Originally posted September 20, 2014

Conventional wisdom says never, ever let a car salesperson know that you love a car. If you do, you’ll pay more than you should for the vehicle. You’ll see it in advice like “Tip #4: Don’t Fall in Love” and “Don’t Fall in Love in the Showroom.

The reasoning is that a trained salesperson will use your emotional attachment as a lever to get you to pay more. Actually, with a bit of savvy, you can actually use the power of love to get that car at a better price.

Only one car
There aren’t many cars that are one of a kind. Let that fact work for you.

Some background: until fairly recently, new vehicles came in many configurations. The vehicle that you liked on the lot might have been the only vehicle in town with the unique set of features and color that you saw. So if you fell in love with this “scarce good,” you had to pay what the seller demanded.

Today, to save costs, manufacturers build and equip vehicles with trim packages, within which there are limited options.

Chevy Colorado Pickup Truck Trims Chart
Trim packages give the buyer a lot more power.

So if you don’t purchase the vehicle you see at Dealer A, odds are the identical vehicle is available across town at Dealer B. That gives you, the buyer, power.

When you (or your spouse) show a strong emotional interest in a vehicle, you are creating an equally strong emotion in the salesperson. He or she starts to believe that you are a legitimate buyer who is going to buy right now–and the salesperson sees and feels his/her commission in your love.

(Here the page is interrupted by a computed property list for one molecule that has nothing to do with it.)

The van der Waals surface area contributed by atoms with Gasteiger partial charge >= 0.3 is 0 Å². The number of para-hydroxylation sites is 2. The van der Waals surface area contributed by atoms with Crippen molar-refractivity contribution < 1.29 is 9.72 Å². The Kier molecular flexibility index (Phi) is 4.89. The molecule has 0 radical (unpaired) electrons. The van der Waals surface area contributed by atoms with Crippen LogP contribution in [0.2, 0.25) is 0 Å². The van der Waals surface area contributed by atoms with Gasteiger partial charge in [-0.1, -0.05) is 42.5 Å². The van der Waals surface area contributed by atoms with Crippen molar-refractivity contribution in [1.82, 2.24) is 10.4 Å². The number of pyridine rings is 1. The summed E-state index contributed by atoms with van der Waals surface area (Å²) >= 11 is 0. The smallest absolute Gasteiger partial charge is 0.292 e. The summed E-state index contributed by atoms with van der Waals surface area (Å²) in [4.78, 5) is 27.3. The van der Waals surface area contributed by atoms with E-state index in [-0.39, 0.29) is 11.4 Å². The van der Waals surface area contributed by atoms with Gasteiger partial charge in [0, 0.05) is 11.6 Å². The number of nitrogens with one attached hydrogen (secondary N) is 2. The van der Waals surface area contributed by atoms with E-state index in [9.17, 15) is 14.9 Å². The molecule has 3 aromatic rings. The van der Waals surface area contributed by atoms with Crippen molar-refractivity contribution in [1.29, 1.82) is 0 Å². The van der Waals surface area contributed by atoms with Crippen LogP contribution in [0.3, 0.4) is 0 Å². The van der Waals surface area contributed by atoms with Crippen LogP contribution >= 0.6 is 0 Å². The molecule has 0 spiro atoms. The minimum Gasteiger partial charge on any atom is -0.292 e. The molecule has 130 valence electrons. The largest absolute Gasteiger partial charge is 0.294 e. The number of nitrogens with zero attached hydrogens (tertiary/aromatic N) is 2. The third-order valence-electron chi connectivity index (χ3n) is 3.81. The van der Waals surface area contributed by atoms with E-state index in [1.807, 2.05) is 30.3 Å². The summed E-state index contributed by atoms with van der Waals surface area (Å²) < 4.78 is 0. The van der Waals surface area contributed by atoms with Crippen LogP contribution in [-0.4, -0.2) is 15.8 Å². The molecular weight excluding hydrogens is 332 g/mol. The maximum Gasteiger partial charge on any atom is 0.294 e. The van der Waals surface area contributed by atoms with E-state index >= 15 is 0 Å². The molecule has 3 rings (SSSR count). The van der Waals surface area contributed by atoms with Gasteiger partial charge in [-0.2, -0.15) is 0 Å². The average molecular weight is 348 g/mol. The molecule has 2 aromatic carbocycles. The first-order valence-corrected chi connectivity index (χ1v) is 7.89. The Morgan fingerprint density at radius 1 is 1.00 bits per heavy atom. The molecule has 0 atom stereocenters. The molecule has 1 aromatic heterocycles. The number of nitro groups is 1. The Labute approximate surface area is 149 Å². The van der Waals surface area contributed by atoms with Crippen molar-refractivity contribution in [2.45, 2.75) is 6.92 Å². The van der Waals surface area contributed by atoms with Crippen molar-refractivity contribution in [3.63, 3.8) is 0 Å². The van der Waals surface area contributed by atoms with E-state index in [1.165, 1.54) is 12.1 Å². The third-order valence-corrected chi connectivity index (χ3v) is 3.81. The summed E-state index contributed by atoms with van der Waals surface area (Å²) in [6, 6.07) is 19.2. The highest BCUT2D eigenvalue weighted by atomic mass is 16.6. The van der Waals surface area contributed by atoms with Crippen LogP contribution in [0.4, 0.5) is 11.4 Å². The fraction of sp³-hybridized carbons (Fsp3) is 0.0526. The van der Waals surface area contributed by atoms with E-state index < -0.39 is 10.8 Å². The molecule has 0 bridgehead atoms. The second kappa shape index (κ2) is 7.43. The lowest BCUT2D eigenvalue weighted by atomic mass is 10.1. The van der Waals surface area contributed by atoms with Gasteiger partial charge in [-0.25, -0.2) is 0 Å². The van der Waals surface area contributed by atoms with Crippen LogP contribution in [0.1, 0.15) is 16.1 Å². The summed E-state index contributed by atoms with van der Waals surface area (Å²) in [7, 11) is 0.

Car Dealer Dreaming of Vacation
Let your excitement fuel the dealer’s anticipation.

In other words, your emotion fuels the dealer’s emotional anticipation of a pending sale.

That excitement works to your advantage. If you like the car, let the salesperson know. Heck, gush over the features, the color, the performance. Every time you do so, the salesperson’s “pending sale” eager meter will go up.

By the time you sit down to discuss price, he or she probably will have the commission money mentally spent.

Emily LItella Never Mind
Always remember, it’s your prerogative. If you are unsure you like the deal, just walk away.

A few words of caution: First, remember to NOT let emotions get the best of you. Always be ready to leave the dealership without buying the car. Don’t forget, the identical vehicle is probably available at another convenient dealer.

In other posts we’ll talk about how to determine the price you should pay, but in this post the important lesson is to let the salesperson know your price, and stick to your guns. Be clear that you’ll pay this price, right now, but you’re also ready to shop a different store if this dealer won’t sell the car at your price.

By ringing the salesperson’s “pending sale” emotion bell, he’ll be more likely to try to meet your price and close the deal.

Showing the “power of love” is no guarantee that you’ll pay the price you want, but it just may get you there–by turning the emotional table around to your favor.

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